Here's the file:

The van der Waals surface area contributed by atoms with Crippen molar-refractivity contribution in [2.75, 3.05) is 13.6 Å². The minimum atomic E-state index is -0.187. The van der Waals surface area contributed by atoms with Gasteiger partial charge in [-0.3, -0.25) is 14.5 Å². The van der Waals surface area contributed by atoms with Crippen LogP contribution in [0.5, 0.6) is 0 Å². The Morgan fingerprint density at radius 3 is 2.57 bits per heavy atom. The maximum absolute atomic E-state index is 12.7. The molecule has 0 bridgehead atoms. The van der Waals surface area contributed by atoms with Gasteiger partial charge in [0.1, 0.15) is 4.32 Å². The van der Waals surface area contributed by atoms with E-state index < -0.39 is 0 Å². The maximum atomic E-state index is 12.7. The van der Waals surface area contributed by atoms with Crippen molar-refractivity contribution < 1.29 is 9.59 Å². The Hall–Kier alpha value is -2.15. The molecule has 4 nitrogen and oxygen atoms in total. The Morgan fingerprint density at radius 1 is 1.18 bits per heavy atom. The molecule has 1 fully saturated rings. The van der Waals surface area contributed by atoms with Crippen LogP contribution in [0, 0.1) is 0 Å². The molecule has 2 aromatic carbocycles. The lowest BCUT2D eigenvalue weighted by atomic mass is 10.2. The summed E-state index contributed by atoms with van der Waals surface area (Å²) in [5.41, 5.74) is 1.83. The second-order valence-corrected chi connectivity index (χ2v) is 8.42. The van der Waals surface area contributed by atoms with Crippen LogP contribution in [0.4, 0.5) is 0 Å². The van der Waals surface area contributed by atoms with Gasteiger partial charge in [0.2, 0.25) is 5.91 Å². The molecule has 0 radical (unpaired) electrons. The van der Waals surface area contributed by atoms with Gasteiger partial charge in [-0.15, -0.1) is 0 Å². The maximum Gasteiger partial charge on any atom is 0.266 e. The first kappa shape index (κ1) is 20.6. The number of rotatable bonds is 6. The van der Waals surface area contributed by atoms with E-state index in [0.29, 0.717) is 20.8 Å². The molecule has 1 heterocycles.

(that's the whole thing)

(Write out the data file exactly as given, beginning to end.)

The van der Waals surface area contributed by atoms with Crippen molar-refractivity contribution in [2.75, 3.05) is 13.6 Å². The minimum atomic E-state index is -0.187. The van der Waals surface area contributed by atoms with Gasteiger partial charge in [-0.3, -0.25) is 14.5 Å². The van der Waals surface area contributed by atoms with Crippen LogP contribution in [0.5, 0.6) is 0 Å². The Morgan fingerprint density at radius 3 is 2.57 bits per heavy atom. The maximum absolute atomic E-state index is 12.7. The molecule has 0 bridgehead atoms. The van der Waals surface area contributed by atoms with Gasteiger partial charge in [0.1, 0.15) is 4.32 Å². The van der Waals surface area contributed by atoms with E-state index < -0.39 is 0 Å². The maximum atomic E-state index is 12.7. The van der Waals surface area contributed by atoms with Crippen molar-refractivity contribution < 1.29 is 9.59 Å². The Hall–Kier alpha value is -2.15. The molecule has 4 nitrogen and oxygen atoms in total. The Morgan fingerprint density at radius 1 is 1.18 bits per heavy atom. The molecule has 1 fully saturated rings. The van der Waals surface area contributed by atoms with Crippen LogP contribution in [0, 0.1) is 0 Å². The molecule has 2 aromatic carbocycles. The lowest BCUT2D eigenvalue weighted by atomic mass is 10.2. The summed E-state index contributed by atoms with van der Waals surface area (Å²) in [5.41, 5.74) is 1.83. The second-order valence-corrected chi connectivity index (χ2v) is 8.42. The van der Waals surface area contributed by atoms with Crippen LogP contribution in [0.4, 0.5) is 0 Å². The van der Waals surface area contributed by atoms with Gasteiger partial charge in [0.2, 0.25) is 5.91 Å². The molecule has 0 radical (unpaired) electrons. The van der Waals surface area contributed by atoms with Gasteiger partial charge in [-0.15, -0.1) is 0 Å². The maximum Gasteiger partial charge on any atom is 0.266 e. The first kappa shape index (κ1) is 20.6. The number of rotatable bonds is 6. The van der Waals surface area contributed by atoms with E-state index in [0.29, 0.717) is 20.8 Å². The molecule has 1 heterocycles.